Wednesday, January 30, 2013 3:19 pm
'30 Rock': Ending a 7-season marathon of mirth
By FRAZIER MOOREAP Television Writer
You're gonna get it. Sort of. At least, the sort befitting "30 Rock," with its loopy storytelling mixed with joy in spoofing the culture of TV.
Closure, if that's what it is, comes in a two-minute postscript on this hour episode (airing Thursday at 8 p.m. EST on NBC). But maybe you should just stop reading right now, you "30 Rock" purists who don't want to know what happens or might seem to happen, however wacked-out and ironic it may be.
Which, among other things, includes this sly touch: a reference to the snowglobe revelation with which the medical drama "St. Elsewhere" famously concluded a quarter-century ago.
But there's more. Just before the final fade-out, NBC President Kenneth the former Page (Jack McBrayer) is pitched a new comedy series taking place right there at network headquarters, 30 Rock.
Hmmm. This is no ending. It's a Mobius strip.
The comic coda suggests where many of the characters might be a year from now. But that's not the point of the finale, which mostly wants to have fun. And does.
This last yahoo of "30 Rock" after seven brilliant seasons takes delight in tracking the unraveling of its characters as the show-within-the-show, "TGS," comes to an end with its own final broadcast. After that, of course, its producer, Liz Lemon (Tina Fey), its stars, Jenna Moroney and Tracy Jordan (Jane Krakowski and Tracy Morgan) and other members of the "TGS" staff will have to leave the cozy, kooky nest of 30 Rockefeller Plaza. The prospect of doing that terrifies them all.
Meanwhile, Jack Donaghy (Alec Baldwin), the newly minted CEO of NBC parent Kabletown, is battling his own existential crisis.
He has gotten the top job he wanted all his life. And as the ultimate Republican capitalist, he has even scored a lash-out from a treasured enemy, House Democratic Leader Nancy Pelosi.
"Jack Donaghy is an economic war criminal," Pelosi is seen declaring on a cable news network. "If the Democratic Party controls Congress, I will see to it that he is punished in the worst way possible: by having to come down here and listen to us."
Even with total victory under his belt, Jack still feels unfulfilled. What else can he do? He resigns from the company and begins a journey to discover what might truly make him happy.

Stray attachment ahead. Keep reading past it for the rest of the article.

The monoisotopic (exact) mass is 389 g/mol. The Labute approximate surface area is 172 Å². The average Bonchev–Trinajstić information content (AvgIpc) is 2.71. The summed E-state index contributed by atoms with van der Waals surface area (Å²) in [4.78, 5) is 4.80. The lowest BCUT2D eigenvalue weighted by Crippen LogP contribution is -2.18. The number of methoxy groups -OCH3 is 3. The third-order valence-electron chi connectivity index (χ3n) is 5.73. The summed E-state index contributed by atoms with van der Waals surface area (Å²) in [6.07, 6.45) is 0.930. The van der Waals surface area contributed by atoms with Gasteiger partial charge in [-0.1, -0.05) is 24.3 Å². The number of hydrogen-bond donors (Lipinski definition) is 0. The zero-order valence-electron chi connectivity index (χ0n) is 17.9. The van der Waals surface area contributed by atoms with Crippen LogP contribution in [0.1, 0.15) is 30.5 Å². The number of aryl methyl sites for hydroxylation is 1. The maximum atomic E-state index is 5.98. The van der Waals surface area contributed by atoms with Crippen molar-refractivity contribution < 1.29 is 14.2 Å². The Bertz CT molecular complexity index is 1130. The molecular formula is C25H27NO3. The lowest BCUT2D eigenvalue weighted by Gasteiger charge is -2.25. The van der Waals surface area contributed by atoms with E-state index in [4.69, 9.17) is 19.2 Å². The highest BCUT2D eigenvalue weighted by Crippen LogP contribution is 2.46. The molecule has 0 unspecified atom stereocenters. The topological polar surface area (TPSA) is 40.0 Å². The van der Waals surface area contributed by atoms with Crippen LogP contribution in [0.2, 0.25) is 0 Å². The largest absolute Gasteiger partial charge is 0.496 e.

Jack's despair includes the fear that he's lost Liz as a friend.
"I don't have that many people in my life," he sobs to Jenna. "I spend Christmas alone in the Hamptons drinking Scotch and throwing firecrackers at Billy Joel's dog."
Out of a job, Liz is miserable as a stay-at-home mom of adopted twins. Conversely, her husband, Criss (played by guest star James Marsden), hates steady employment.
"It's OK to want to work," he consoles Liz. "One of us has to. We just got it backwards: You're the dad."
"I do like ignoring your questions while I try to watch TV," Liz agrees.
(Interestingly, a year hence Liz is seen back at work producing a dumb sitcom with her children in tow. Where is hubby Criss?)
During the finale, "30 Rock" doesn't hesitate to snack on its own past.
Liz and Tracy have an awkward heart-to-heart at the strip club where Tracy lured her on their first encounter on the series' premiere.
And a high point of the episode comes when Jenna revisits the project she starred in years ago, a film with the lips-scrunching title "Rural Juror" (which inevitably comes out sounding something like "ruhr juhr").
On the farewell "TGS," Jenna performs the theme from her new musical adaptation of "Rural Juror," with, inevitably, almost nothing she sings recognizable as English.
It serves as a reminder: "30 Rock" wasn't just a brilliant comedy series. It also forged a comic language of its own.
Frazier Moore is a national television columnist for The Associated Press. He can be reached at fmoore(at)ap.org and at http://www.twitter.com/tvfrazier